When Howard Allen Ryan was growing up in Marblehead, Massachusetts, he was convinced he could go down the chimney of an outdoor barbecue in a friend’s backyard, just like Santa Claus.

Later, after the Fire Department had been called to remove him from the chimney, and after the episode was written up in the Boston newspapers, he concluded he was no Santa Claus, according to his wife, Dianne.

But to family, friends and colleagues, Ryan was so much more — husband, father, business owner, mentor, leader and philanthropist in central Maine.

H. Allen Ryan in 2007.

Ryan died Saturday following a cancer diagnosis. He was 77.

Ryan was known to many as the president of NorthCenter Food Service, now NorthCenter-Performance Foodservice, the wholesale food service distribution center he built after buying the food distribution business from Joseph Kirschner Co. in 1982.

He earned recognition as a businessman, having been named U.S. Small Business Administration Small Business Person of the Year in 1987, and Entrepreneur of the Year by the Finance Authority of Maine the following year.

Reared in Massachusetts, Ryan fell in love with Maine while attending Bowdoin College in Brunswick. While still in college, he and Dianne were married. They met in high school and she attended Bates College in Lewiston because Bowdoin at that time only admitted men.

“He never really blew his own horn,” Dianne Ryan said. “He did like his Lexus but he never had to impress anyone.”

Ryan’s children say he taught them important lessons about how to treat other people, balancing work and family life and keeping one’s word.

Tracy Murray is the oldest of Ryan’s four children and his only daughter.

“When my daughter was a baby, she was diagnosed with epilepsy,” Murray said. “She was very sick.”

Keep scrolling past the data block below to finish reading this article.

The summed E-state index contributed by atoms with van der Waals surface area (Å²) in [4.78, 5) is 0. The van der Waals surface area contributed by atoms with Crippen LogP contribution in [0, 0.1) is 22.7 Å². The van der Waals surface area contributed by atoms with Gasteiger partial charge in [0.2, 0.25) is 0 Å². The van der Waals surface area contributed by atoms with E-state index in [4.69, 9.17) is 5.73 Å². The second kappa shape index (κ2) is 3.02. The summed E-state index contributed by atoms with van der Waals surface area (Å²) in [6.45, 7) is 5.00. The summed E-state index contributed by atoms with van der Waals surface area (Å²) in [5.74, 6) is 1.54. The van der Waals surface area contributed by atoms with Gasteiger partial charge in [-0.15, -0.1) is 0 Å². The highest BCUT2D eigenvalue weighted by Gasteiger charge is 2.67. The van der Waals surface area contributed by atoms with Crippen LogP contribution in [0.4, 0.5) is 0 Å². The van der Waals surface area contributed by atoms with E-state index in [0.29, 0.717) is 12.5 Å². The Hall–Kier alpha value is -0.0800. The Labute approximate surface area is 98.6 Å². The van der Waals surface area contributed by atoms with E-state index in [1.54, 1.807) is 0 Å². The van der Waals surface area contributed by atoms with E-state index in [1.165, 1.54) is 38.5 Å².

It was a hard time, she said, because she was discouraged and did not know why that had happened.

“He let me know that life is not perfect, but you will get through this, and she will be OK,” Murray said. “He just gave me so much strength, but that he was there for me and for her and my family when we really needed him. Those were some very dark days because we didn’t know what her future would be like. Through the years, she’s had a lot of challenges, but he’s always been so supportive. He’s just always, always been there for us, and for her.”

Ryan’s wife, Dianne, said her husband was able to give each of their children the advice and support each needed.

H. Allen Ryan Courtesy photo

Michael Ryan, 45, said when he first went away to college, he was pretty sure he did not want to stay.

“I wanted to come home pretty quickly,” Michael Ryan said. “But he said, ‘No, stay there.’ That was the best advice, to stick it out, buddy. I am very happy he made me stay, and it made a difference in my life. I fight a little bit harder for things because of that.”

For Stephen Ryan, 53, his father’s most-valued support came when he graduated from Bowdoin College — alma mater for both his father and grandfather — and wanted to move to China.

“(He taught me to) take chances in life, knowing that sometimes you will succeed and sometimes you will fail,” Stephen Ryan said. “But always to learn what you can and take the best from the experiences, and try to apply it to what you do in life.”

He credited his father with instilling in him the confidence and sense of adventure to try to get by in a foreign country with little savings for six years.

For Andrew Ryan, 46, his father was the most-generous and funniest man he knew, who touched the lives of people across the country.